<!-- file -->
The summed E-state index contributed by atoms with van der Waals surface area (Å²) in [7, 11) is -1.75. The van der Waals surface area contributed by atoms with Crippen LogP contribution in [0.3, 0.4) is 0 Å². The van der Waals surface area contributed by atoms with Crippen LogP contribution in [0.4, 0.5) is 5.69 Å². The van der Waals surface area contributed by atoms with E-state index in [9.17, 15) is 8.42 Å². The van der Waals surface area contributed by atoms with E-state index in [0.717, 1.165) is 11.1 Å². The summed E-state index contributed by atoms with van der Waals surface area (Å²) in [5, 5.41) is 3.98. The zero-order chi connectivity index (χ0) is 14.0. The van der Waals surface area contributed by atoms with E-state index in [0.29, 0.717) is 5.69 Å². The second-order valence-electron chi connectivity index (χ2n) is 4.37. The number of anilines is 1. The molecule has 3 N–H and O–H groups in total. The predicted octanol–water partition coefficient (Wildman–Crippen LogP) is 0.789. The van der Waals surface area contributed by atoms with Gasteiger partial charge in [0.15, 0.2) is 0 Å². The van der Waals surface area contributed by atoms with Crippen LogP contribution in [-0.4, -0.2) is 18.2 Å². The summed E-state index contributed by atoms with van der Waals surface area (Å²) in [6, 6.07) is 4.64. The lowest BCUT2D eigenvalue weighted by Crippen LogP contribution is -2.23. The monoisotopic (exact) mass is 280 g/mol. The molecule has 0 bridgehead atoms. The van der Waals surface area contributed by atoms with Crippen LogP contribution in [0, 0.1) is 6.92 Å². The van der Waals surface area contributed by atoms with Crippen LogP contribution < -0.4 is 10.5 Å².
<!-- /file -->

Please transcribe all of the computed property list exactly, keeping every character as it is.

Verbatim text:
The summed E-state index contributed by atoms with van der Waals surface area (Å²) in [7, 11) is -1.75. The van der Waals surface area contributed by atoms with Crippen LogP contribution in [0.3, 0.4) is 0 Å². The van der Waals surface area contributed by atoms with Crippen LogP contribution in [0.4, 0.5) is 5.69 Å². The van der Waals surface area contributed by atoms with E-state index in [9.17, 15) is 8.42 Å². The van der Waals surface area contributed by atoms with E-state index in [0.717, 1.165) is 11.1 Å². The summed E-state index contributed by atoms with van der Waals surface area (Å²) in [5, 5.41) is 3.98. The zero-order chi connectivity index (χ0) is 14.0. The van der Waals surface area contributed by atoms with E-state index in [0.29, 0.717) is 5.69 Å². The second-order valence-electron chi connectivity index (χ2n) is 4.37. The number of anilines is 1. The molecule has 3 N–H and O–H groups in total. The predicted octanol–water partition coefficient (Wildman–Crippen LogP) is 0.789. The van der Waals surface area contributed by atoms with Gasteiger partial charge in [0.15, 0.2) is 0 Å². The van der Waals surface area contributed by atoms with Crippen LogP contribution in [-0.4, -0.2) is 18.2 Å². The summed E-state index contributed by atoms with van der Waals surface area (Å²) in [6, 6.07) is 4.64. The lowest BCUT2D eigenvalue weighted by Crippen LogP contribution is -2.23. The monoisotopic (exact) mass is 280 g/mol. The molecule has 0 bridgehead atoms. The van der Waals surface area contributed by atoms with Crippen LogP contribution in [0, 0.1) is 6.92 Å². The van der Waals surface area contributed by atoms with Crippen LogP contribution < -0.4 is 10.5 Å².